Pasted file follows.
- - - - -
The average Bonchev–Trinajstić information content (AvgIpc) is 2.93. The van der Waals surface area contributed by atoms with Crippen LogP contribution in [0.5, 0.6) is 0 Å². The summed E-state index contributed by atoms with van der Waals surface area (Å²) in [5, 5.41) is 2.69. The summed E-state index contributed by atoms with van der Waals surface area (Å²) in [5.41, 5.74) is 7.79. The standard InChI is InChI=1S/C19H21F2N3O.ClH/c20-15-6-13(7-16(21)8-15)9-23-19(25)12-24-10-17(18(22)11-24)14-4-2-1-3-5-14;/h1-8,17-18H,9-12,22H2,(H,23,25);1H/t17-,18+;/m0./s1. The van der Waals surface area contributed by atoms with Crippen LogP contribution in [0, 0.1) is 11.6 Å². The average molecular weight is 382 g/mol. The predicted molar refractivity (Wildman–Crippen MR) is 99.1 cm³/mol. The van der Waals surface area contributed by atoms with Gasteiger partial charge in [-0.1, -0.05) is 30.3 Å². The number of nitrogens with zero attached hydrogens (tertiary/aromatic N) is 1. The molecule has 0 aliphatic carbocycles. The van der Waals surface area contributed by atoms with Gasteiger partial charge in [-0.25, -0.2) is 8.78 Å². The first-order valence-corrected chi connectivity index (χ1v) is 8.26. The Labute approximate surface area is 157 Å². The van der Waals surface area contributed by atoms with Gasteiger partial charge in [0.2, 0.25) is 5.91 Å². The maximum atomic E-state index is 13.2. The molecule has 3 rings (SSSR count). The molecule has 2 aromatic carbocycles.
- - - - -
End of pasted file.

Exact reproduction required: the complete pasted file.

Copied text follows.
The average Bonchev–Trinajstić information content (AvgIpc) is 2.93. The van der Waals surface area contributed by atoms with Crippen LogP contribution in [0.5, 0.6) is 0 Å². The summed E-state index contributed by atoms with van der Waals surface area (Å²) in [5, 5.41) is 2.69. The summed E-state index contributed by atoms with van der Waals surface area (Å²) in [5.41, 5.74) is 7.79. The standard InChI is InChI=1S/C19H21F2N3O.ClH/c20-15-6-13(7-16(21)8-15)9-23-19(25)12-24-10-17(18(22)11-24)14-4-2-1-3-5-14;/h1-8,17-18H,9-12,22H2,(H,23,25);1H/t17-,18+;/m0./s1. The van der Waals surface area contributed by atoms with Crippen LogP contribution in [0, 0.1) is 11.6 Å². The average molecular weight is 382 g/mol. The predicted molar refractivity (Wildman–Crippen MR) is 99.1 cm³/mol. The van der Waals surface area contributed by atoms with Gasteiger partial charge in [-0.1, -0.05) is 30.3 Å². The number of nitrogens with zero attached hydrogens (tertiary/aromatic N) is 1. The molecule has 0 aliphatic carbocycles. The van der Waals surface area contributed by atoms with Gasteiger partial charge in [-0.25, -0.2) is 8.78 Å². The first-order valence-corrected chi connectivity index (χ1v) is 8.26. The Labute approximate surface area is 157 Å². The van der Waals surface area contributed by atoms with Gasteiger partial charge in [0.2, 0.25) is 5.91 Å². The maximum atomic E-state index is 13.2. The molecule has 3 rings (SSSR count). The molecule has 2 aromatic carbocycles.